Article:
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Generational Financial Trauma: How It Holds You Back From Your Goals and How You Can Break the Cycle

Generational financial trauma, like generational wealth, is passed down from our parents and grandparents. Here's how to break the cycle.

May 4, 2022
May 4, 2022
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Increasingly, people are having conversations about generational wealth. But I believe it’s all but impossible to create that wealth until you’ve uncovered financial wounds and begun to heal them.

Before we can talk about financial equality, we have to talk about generational trauma.

Generational trauma can take many forms, but when it comes to our finances, unhealed patterns and challenges can prevent us from building wealth and security.

Generational wealth vs generational financial trauma

Let’s start by looking at the differences between generational wealth and generational financial trauma.

Generational wealth

When people talk about generational wealth, they’re referring to resources that have been built and secured within a family.

Generational wealth can mean exceptional financial success that’s tied to a lucrative business or investments. But it can also refer to more modest resources that still make a significant impact in a person’s life.

Someone whose grandparents left them $50,000 in a will, or whose parents paid for the down payment on their home, or who inherited a property that’s been in their family for generations – those are examples of generational wealth.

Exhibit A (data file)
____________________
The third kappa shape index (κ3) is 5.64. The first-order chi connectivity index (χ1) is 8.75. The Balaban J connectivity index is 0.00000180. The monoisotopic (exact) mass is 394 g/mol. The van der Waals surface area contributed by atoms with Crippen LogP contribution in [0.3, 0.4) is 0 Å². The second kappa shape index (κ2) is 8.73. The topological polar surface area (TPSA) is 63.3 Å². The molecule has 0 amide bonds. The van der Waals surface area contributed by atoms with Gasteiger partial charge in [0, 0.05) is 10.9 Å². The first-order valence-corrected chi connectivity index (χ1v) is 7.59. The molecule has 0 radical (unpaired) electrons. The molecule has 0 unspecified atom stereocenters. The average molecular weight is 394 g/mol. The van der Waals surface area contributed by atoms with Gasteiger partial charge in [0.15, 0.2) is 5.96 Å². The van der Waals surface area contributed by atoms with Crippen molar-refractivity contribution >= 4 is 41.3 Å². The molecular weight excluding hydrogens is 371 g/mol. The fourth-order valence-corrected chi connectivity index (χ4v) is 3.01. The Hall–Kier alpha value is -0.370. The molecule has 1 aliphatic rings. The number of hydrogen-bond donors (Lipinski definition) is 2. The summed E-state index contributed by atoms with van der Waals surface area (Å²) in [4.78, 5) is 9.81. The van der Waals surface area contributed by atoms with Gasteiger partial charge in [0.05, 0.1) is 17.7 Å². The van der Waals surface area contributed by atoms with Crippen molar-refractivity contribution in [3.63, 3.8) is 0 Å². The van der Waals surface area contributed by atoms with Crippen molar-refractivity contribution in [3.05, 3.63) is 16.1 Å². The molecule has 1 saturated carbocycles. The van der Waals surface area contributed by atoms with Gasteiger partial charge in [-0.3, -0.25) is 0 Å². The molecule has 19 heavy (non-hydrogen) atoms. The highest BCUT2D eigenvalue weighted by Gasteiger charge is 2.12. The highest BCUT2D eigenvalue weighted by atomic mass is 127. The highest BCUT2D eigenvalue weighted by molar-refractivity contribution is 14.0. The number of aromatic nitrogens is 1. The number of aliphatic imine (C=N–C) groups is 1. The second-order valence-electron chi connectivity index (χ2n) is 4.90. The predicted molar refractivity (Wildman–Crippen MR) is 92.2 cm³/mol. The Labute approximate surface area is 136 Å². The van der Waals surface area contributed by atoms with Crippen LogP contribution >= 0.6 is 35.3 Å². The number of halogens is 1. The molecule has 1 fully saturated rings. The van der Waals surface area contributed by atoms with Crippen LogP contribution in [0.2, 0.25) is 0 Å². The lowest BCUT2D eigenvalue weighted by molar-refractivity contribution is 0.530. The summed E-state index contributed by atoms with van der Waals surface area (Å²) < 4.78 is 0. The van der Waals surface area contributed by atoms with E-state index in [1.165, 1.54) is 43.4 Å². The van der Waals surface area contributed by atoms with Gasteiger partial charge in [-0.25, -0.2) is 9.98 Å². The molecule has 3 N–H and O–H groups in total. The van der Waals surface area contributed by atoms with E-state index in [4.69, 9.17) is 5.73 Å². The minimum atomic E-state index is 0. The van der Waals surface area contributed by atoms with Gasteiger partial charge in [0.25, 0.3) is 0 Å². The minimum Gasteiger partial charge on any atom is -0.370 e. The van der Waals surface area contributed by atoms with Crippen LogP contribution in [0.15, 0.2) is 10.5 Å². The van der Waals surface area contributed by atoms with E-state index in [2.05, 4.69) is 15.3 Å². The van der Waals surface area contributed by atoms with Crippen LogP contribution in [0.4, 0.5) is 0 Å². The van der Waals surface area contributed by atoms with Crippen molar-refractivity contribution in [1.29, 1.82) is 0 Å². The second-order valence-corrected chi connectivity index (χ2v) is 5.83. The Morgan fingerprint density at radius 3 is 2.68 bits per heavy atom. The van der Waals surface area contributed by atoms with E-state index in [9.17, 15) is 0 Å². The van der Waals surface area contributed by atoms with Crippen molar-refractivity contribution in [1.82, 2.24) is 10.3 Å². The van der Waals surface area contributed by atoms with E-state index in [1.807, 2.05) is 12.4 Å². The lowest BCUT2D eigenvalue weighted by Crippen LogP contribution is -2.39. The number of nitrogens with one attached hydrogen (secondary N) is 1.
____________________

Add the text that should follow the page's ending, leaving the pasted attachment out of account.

Cash gifts and inherited properties can provide people with a head start in life because they can use those assets to save, invest, and grow their own wealth.

Related reading: Why Homeownership Holds the Key to Wealth Creation in America

Generational financial trauma

Like generational wealth, generational financial trauma is also passed down from our parents and grandparents.

A person who has suffered financial trauma is at a significant disadvantage compared to those who benefit from generational wealth, and even those who may not come from wealth but weren’t born into debt or economic uncertainty.

Someone who experienced financial trauma not only lacks assets or assistance from their family, but they also carry emotional baggage related to money.

Generational financial trauma can stem from years of living in dire poverty. But it can also come from living in households where bills were often paid late, money seemed to come in on a feast or famine basis, or the household income-earners were frequently between jobs.